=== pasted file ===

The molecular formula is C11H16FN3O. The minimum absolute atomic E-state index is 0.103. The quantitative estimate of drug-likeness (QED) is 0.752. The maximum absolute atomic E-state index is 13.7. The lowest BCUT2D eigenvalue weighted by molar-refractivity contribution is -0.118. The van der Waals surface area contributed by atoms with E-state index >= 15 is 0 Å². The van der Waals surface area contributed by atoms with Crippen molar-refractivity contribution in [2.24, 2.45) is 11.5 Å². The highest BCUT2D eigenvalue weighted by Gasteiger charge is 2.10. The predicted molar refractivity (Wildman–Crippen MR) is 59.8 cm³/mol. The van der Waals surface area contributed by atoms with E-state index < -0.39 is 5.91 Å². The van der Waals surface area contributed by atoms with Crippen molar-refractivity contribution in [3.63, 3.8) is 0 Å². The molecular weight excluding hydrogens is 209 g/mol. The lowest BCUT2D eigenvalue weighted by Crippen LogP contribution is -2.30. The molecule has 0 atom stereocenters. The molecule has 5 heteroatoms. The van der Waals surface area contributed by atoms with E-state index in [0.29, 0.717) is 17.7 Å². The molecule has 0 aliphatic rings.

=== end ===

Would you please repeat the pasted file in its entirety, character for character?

The molecular formula is C11H16FN3O. The minimum absolute atomic E-state index is 0.103. The quantitative estimate of drug-likeness (QED) is 0.752. The maximum absolute atomic E-state index is 13.7. The lowest BCUT2D eigenvalue weighted by molar-refractivity contribution is -0.118. The van der Waals surface area contributed by atoms with E-state index >= 15 is 0 Å². The van der Waals surface area contributed by atoms with Crippen molar-refractivity contribution in [2.24, 2.45) is 11.5 Å². The highest BCUT2D eigenvalue weighted by Gasteiger charge is 2.10. The predicted molar refractivity (Wildman–Crippen MR) is 59.8 cm³/mol. The van der Waals surface area contributed by atoms with E-state index < -0.39 is 5.91 Å². The van der Waals surface area contributed by atoms with Crippen molar-refractivity contribution in [3.63, 3.8) is 0 Å². The molecular weight excluding hydrogens is 209 g/mol. The lowest BCUT2D eigenvalue weighted by Crippen LogP contribution is -2.30. The molecule has 0 atom stereocenters. The molecule has 5 heteroatoms. The van der Waals surface area contributed by atoms with E-state index in [0.29, 0.717) is 17.7 Å². The molecule has 0 aliphatic rings.